When the Church calendar says “no wine,” observing this is not only good for your soul, but is also good for your health!
1-month break from alcohol can ‘slash risks of cancer’ – study
The study, carried out by University College London, found that a four-week break from alcohol can heal the liver function and lower blood pressure levels.
It also revealed that “going dry” for a month can lower one’s chances of developing cancer, diabetes and becoming obese.
As part of the study, researchers monitored 102 healthy men and women in their 40s taking part in a “dry January” campaign.
Beforehand, the women had been drinking an average of 29 units per week while men were consuming 31 units a week, both above the government’s guideline levels.
After the month of abstinence, participants lost nearly 6lbs (2.7kg) in weight and reported improvements in their concentration and sleeping.
Researchers also found that their “liver stiffness” – an indication of damage – had been reduced by 12.5 percent while their insulin resistance had decreased by 28 percent.
Liver specialist Professor Moore said there was “substantial improvement” in the participants’ livers after their four-week alcohol break.
“These subjects were probably average drinkers – they drank in excess of the guidelines. We studied them before and after the dry month,” she told the Telegraph.
“There was certainly substantial improvement in various parameters of the liver. The other parameters, blood pressure, cholesterol, how well the subjects slept were also substantial,” she added.
Moore said public health bodies should be “interested” by the findings of this study.
“Does it have a sustained impact? We think we will find people drink less going forward.
“The next thing would be to extend the dry January beyond one month to two months, three months.”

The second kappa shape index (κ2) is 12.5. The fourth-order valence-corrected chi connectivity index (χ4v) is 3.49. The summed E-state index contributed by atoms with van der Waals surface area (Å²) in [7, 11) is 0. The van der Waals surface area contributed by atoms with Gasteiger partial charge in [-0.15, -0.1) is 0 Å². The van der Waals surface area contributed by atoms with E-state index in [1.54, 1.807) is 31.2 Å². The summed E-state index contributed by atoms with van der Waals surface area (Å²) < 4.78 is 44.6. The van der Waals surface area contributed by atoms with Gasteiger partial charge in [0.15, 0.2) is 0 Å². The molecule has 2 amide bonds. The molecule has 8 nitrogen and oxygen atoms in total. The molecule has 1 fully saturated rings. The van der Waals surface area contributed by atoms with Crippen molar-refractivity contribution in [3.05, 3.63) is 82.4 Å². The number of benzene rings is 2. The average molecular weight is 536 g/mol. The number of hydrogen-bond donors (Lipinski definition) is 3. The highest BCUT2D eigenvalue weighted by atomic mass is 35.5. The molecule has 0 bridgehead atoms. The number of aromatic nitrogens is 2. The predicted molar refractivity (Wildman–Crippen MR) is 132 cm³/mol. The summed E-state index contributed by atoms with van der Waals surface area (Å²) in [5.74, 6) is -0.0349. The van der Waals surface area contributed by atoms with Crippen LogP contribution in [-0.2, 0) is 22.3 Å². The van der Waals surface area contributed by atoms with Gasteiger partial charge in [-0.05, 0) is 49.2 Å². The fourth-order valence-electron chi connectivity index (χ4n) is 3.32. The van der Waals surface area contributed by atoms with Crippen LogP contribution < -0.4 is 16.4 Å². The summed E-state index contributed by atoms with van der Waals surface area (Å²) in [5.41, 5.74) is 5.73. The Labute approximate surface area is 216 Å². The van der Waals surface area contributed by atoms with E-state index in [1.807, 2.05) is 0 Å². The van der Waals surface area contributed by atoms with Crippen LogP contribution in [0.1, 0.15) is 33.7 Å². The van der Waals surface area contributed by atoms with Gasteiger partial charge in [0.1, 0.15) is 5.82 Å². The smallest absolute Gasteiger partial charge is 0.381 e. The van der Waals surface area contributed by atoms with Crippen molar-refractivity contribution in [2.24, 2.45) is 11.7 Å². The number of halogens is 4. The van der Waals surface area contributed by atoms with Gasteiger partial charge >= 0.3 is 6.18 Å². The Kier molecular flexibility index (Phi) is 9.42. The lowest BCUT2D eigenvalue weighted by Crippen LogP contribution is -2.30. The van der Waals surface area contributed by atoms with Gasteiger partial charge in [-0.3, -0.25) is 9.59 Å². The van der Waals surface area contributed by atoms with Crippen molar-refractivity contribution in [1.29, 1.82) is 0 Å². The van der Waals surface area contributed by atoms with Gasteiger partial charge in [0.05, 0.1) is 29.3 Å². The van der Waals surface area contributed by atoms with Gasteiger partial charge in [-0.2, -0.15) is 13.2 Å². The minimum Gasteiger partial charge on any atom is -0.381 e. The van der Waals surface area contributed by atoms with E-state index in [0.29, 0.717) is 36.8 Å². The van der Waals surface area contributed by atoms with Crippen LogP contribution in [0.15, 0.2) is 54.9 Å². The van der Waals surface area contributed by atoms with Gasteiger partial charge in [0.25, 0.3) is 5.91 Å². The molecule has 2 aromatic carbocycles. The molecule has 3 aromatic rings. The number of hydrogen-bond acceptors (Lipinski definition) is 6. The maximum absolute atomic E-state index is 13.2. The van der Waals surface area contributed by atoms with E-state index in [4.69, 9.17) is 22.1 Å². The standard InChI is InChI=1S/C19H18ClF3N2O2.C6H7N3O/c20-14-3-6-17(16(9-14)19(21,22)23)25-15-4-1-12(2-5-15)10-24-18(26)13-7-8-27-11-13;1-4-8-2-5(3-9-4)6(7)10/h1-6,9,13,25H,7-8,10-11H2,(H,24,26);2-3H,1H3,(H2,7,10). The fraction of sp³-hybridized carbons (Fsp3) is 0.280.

According to the Times, the Department of Health is examining the study’s results as it prepares new guidelines on safe drinking.
‘Excited’ by findings
Liver specialist Gautam Metha, who oversaw the study, said she is “excited” as some of the findings are “pretty novel.”
“I am excited. There are some findings that will be pretty novel. It’s an important study which shows the benefit from a month’s abstinence. What we can’t say is how long those benefits are, how durable those benefits are,” the Daily Mail on Monday reported her as saying.
The National Health Service (NHS) advises Britons to consume not more than the recommended alcohol intake to avoid related diseases in the future.
Under the official alcohol unit guidelines, men should not drink more than 3-4 units per day and women should not exceed 2-3 units per day.
Alcohol’s hidden harms usually emerge after a number of years, when serious health issues, such as liver problems or high blood pressure can develop.
However, alcohol isn’t the only sugary treat that people should be avoiding.
‘Bacon and sausages major cause of cancer’
The World Health Organisation (WHO) has revealed that bacon, ham and sausages are a major cause of cancer.
The report, published Monday, said there is sufficient evidence to rank the meats as group 1 carcinogens because of a causal link with bowel cancer.
Head of the International Agency for Research’s monographs programme Dr Kurt Straif said the risk of cancer increases with the amount of meat consumed.
“For an individual, the risk of developing colorectal cancer because of their consumption of processed meat remains small, but this risk increases with the amount of meat consumed,” he said.
“In view of the large number of people who consume processed meat, the global impact on cancer incidence is of public health importance,” he added.
Note: It important to remember that these studies and health facts have little to do with the Orthodox discipline of fasting. But the problem is that in many cases, modern Orthodox Christians began to understand fasting merely as a vegan or near-vegan diet. This is incorrect, but sadly, it is a fact of our modern Orthodox mindset. So, for those who wonder why we need to go on a vegan diet for a month-or-so a few times a year, there is at least one reason–it is good for your health!